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Mozilo, SEC settle for $67.5m

Other ex-Countrywide executives also avoid trial

Angelo Mozilo, cofounder and former CEO of Countrywide Financial Corp. Angelo Mozilo, cofounder and former CEO of Countrywide Financial Corp. (Mark Wilson/Getty Images/File)
By Jacob Adelman
Associated Press / October 16, 2010

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LOS ANGELES — Countrywide Financial Corp. cofounder Angelo Mozilo has agreed to a $67.5 million settlement to avoid trial on civil fraud and insider trading charges that alleged he profited from doling out risky mortgages while misleading investors about the risks.

Two other former Countrywide executives also settled before the trial, which was scheduled for next week, on charges filed by the Securities and Exchange Commission. But employment agreements that protect the men from lawsuits involving the failed lender mean that Bank of America Corp., which bought Countrywide in July 2008, will pick up most of the tab.

The settlement announced yesterday spares the executives the risk of a verdict that could have been used against them in lawsuits by shareholders, or by prosecutors if a criminal probe into their activities leads to charges.

It also gives the SEC the right to brag about what it said is the biggest financial penalty ever against a public company’s senior executive. The agency has been criticized for doing little to prevent much of the risky behavior that led to the financial meltdown and for failing to detect Ber nard Madoff’s massive investment fraud.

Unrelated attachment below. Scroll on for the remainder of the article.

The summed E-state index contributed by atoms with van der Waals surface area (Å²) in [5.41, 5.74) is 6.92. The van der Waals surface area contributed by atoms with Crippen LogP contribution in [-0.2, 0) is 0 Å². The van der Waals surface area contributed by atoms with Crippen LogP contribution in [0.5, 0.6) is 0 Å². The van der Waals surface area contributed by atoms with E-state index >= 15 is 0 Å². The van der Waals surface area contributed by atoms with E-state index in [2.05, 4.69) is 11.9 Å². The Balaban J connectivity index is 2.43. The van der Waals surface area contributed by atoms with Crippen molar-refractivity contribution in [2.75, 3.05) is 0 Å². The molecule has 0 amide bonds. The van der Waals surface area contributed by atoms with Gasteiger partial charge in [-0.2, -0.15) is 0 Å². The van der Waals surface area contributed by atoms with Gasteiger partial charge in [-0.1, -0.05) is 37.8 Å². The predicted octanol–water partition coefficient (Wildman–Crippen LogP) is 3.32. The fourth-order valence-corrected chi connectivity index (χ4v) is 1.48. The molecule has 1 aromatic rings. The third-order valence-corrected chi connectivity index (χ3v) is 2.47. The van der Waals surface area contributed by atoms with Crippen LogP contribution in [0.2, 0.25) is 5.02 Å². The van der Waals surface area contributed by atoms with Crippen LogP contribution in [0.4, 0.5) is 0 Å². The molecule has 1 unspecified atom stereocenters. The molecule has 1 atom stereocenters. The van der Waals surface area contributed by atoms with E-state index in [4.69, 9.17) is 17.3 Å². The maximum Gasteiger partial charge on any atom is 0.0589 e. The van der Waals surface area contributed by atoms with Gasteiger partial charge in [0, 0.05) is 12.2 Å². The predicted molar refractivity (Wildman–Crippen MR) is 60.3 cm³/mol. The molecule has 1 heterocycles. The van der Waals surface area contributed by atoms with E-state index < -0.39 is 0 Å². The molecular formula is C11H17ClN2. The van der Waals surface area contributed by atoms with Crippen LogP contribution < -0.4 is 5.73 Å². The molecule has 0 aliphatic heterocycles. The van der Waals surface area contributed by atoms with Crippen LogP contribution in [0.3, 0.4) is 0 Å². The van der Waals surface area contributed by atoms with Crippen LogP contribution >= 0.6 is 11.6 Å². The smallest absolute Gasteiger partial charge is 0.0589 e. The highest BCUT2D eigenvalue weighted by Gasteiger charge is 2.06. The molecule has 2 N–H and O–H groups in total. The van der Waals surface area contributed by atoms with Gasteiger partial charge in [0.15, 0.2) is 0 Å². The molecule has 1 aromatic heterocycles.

“This settlement is a desirable result for all the parties,’’ said Jacob Frenkel, a former SEC enforcement attorney now in private practice. “The SEC claims victory. The defendants get closure while preserving their ability to fight’’ lawsuits by shareholders.

The agreement requires Mozilo to repay $45 million in ill-gotten profits and $22.5 million in civil penalties. Former Countrywide president David Sambol owes $5 million in profits and $520,000 in civil penalties, and former chief financial officer Eric P. Sieracki will pay $130,000 in civil penalties.

It is “the fitting outcome for a corporate executive who deliberately disregarded his duty to investors by hiding what he saw in the executive suite,’’ SEC Enforcement Director Robert Khuzami said in a conference call.

But $25 million of Mozilo’s restitution will come from an escrow fund the company set up to cover shareholder litigation, Khuzami said. The Charlotte, N.C.-based bank, through its Countrywide subsidiary, will also pay the remaining $20 million, according to a person familiar with the matter who wasn’t authorized to speak publicly and spoke on condition of anonymity.

Sambol’s attorney, Walter Brown, said in a statement after the hearing that the company will also pay his client’s $5 million forfeiture.

The payments come on top of an $8.4 billion settlement Bank of America made with 12 states in 2008 over Countrywide’s lending practices. The company also agreed in August to pay $600 million to end a class-action case from former Countrywide shareholders.